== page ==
Repercussions of the 2nd Covid Wave on the Economy

By Angel Broking | Published on 25th May 2021 | 34

Repercussions of the 2nd Covid Wave on the Economy

Overview

Although the stock market’s lack of response to the disruptive pandemic waves has been perplexing, the Indian government has urged local governments to take more focused and localised containment steps to avoid a large economic effect. For the week ending May 23, the Nomura India Business Resumption Index (NIBRI) fell to 60 from 63 the week before. After a complete recovery in February, the index, which monitors high-frequency economic indicators such as mobility, power demand, and unemployment, has dropped to levels seen in June last year.

Pandemic and India’s Economic Development

The Indian economy is unlikely to take as much of a hit as it did last year, particularly because much of the country’s industrial activity remains operational. When the pandemic outbreak became evident in early April, the IMF agreed to raise India’s production growth estimate for next year from 11.5 percent to 12.5 percent. However, the pandemic has shown some flaws in our economic defences. In July, the government expects GST receipts to slip below Rs. 1 trillion.

Stock market Repercussions

The market’s resilience to pandemic 2.0 perplexes both participants and non-participants. Nifty has increased by around 6% in the last month. While this second wave is expected to have a short-term effect on the country’s economic recovery, we expect the economy to rebound as the government accelerates its vaccine rollout and lockdowns are lifted, according to investment firm Franklin Templeton.

How pandemic lockdowns could affect different industries?

As the global demand scenario has changed, IT, pharma, metals, consumer staples, and export-oriented plays are well-positioned for now. In FY22, expect a 6-10% reduction. With BFSI, auto, and small-ticket discretionary consumption bearing the brunt of the effect, Nifty earnings may be on the cards.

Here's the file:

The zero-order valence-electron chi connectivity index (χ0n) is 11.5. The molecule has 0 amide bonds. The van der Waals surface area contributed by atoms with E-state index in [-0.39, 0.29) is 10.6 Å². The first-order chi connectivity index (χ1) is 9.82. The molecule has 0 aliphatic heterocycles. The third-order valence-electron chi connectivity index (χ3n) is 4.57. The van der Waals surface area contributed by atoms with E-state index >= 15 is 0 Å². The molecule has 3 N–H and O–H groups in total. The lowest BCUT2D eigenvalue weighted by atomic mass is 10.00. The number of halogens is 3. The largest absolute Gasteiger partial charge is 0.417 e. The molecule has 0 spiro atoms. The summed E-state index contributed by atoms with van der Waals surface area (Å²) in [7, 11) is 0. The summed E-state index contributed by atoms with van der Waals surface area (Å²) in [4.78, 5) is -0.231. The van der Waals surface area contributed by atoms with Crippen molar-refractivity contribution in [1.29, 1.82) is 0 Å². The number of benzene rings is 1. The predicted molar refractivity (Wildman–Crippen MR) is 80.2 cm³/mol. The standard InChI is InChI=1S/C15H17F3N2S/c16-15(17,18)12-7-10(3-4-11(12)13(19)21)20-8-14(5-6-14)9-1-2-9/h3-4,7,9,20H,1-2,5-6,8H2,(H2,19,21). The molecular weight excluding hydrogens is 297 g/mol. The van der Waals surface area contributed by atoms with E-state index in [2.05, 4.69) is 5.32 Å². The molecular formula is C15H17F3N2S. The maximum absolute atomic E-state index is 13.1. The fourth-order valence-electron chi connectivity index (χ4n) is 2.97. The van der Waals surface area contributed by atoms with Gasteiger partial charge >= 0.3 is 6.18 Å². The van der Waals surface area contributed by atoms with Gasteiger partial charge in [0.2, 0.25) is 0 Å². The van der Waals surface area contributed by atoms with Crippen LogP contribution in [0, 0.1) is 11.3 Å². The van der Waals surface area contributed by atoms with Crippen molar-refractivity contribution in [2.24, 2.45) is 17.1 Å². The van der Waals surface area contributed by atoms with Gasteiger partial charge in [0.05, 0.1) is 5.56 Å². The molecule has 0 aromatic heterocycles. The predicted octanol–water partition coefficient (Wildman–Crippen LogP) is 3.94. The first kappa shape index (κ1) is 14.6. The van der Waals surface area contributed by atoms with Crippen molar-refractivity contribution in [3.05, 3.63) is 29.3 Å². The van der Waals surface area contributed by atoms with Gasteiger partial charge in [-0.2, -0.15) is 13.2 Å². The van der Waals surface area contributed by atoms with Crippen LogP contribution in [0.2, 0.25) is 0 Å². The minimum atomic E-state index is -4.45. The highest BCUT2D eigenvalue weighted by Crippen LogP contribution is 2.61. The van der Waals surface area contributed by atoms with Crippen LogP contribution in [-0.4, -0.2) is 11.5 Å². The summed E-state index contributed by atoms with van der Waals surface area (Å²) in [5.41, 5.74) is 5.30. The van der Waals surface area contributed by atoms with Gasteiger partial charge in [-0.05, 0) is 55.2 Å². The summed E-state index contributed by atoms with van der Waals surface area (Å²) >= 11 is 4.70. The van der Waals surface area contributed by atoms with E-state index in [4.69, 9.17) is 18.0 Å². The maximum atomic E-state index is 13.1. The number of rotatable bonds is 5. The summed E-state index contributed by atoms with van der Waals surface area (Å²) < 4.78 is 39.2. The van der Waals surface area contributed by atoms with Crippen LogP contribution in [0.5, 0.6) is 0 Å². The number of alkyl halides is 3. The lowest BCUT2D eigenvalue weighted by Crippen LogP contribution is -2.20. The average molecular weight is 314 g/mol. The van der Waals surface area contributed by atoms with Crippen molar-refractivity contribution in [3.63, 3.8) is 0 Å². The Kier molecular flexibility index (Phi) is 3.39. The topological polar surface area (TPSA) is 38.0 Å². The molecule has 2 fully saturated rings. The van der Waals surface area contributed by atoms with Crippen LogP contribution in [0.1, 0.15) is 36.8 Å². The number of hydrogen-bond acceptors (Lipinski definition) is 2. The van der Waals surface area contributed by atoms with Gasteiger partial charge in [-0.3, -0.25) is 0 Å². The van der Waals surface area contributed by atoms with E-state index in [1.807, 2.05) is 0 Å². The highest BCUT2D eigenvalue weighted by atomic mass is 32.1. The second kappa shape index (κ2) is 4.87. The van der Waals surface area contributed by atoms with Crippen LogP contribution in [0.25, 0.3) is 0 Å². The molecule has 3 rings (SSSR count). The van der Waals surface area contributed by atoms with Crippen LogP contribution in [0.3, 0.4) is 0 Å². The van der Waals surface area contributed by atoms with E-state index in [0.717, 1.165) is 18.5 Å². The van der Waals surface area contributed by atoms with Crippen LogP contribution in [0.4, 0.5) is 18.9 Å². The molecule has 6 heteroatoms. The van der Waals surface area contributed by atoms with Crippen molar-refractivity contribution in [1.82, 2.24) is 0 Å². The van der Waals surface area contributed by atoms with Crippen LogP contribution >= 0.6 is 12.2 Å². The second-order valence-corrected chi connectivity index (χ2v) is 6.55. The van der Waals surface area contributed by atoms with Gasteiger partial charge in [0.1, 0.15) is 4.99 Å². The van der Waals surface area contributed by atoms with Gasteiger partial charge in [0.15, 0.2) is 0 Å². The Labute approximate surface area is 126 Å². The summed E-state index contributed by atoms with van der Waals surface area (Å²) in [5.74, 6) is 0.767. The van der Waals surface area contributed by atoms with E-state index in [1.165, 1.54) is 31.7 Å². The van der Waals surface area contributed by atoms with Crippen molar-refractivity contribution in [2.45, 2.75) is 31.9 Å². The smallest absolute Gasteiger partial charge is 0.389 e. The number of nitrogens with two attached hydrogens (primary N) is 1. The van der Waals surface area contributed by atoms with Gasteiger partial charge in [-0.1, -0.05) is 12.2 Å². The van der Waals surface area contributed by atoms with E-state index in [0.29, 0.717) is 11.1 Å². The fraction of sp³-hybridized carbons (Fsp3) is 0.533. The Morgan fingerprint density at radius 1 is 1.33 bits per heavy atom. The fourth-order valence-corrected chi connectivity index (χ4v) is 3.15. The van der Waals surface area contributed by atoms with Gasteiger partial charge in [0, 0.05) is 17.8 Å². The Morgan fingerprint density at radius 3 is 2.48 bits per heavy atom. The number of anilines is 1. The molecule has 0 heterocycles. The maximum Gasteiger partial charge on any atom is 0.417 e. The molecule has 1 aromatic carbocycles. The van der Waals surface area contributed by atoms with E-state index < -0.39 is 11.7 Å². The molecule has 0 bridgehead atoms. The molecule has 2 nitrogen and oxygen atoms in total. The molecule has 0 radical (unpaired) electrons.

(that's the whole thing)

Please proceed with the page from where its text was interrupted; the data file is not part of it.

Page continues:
Effect on the Real Estate Market

House prices in India are expected to remain flat this year, owing to a devastating second wave of coronavirus, which has stifled demand and offset government tax breaks and incentives for developers. This year, average house prices are projected to remain flat.

Manufacturing has dropped to a seven-month low

The Purchasing Managers Index (PMI) fell to 55.4 in March 2021, down from 57.5 in February 2021. After falling to a seven-month low of 55.4 in March, data for April shows a slight improvement to 55.5. The increase in pandemic cases could further dampen demand at a time when corporations’ financials are still being impacted by increasing global prices.

Services are slowing down

In April, India’s services activity slowed to a three-month low as companies were forced to cut back on operations. The services sector’s Purchasing Managers’ Index (PMI) fell to 54 in April from 54.6 the previous month. A number greater than 50 indicates expansion, while a number less than 50 indicates contraction.

Concerns in the Insurance Industry

As the second wave of the virus takes caseloads to new daily records, especially in Maharashtra, India’s health insurance sector could face billions of dollars in new Covid-19 claims in the coming months. The insurance industry has reported 10.07 lakhs (1 million) coronavirus claims worth Rs. 14,738 crores ($2 billion) until April 7, 2021, according to data collected by the General Insurance Council (GIC). According to GIC info, insurers have resolved 8.6 lakhs claims worth Rs. 7,907 crores.

The crisis is a mix of supply and demand shocks

Restrictions on individuals, staff, and businesses have resulted in a drop in demand in industries such as travel and entertainment, as well as manufacturing. Components such as machinery and fabrics are being disrupted in global supply chains, especially in Italy and China, where exports fell by a fifth in January and February. It matters how countries are incorporated into these supply chains and how diverse they are; those that are more integrated will be the hardest hit.

The consistency and speed at which support measures are implemented would make a difference

Bridge financing can aid airlines, hotels, and individuals in overcoming a brief recession, but targeted systemic reform will help a country step into a new niche sector and capitalise on opportunities in the services trade. Countries that can engineer this change quickly would have a competitive advantage.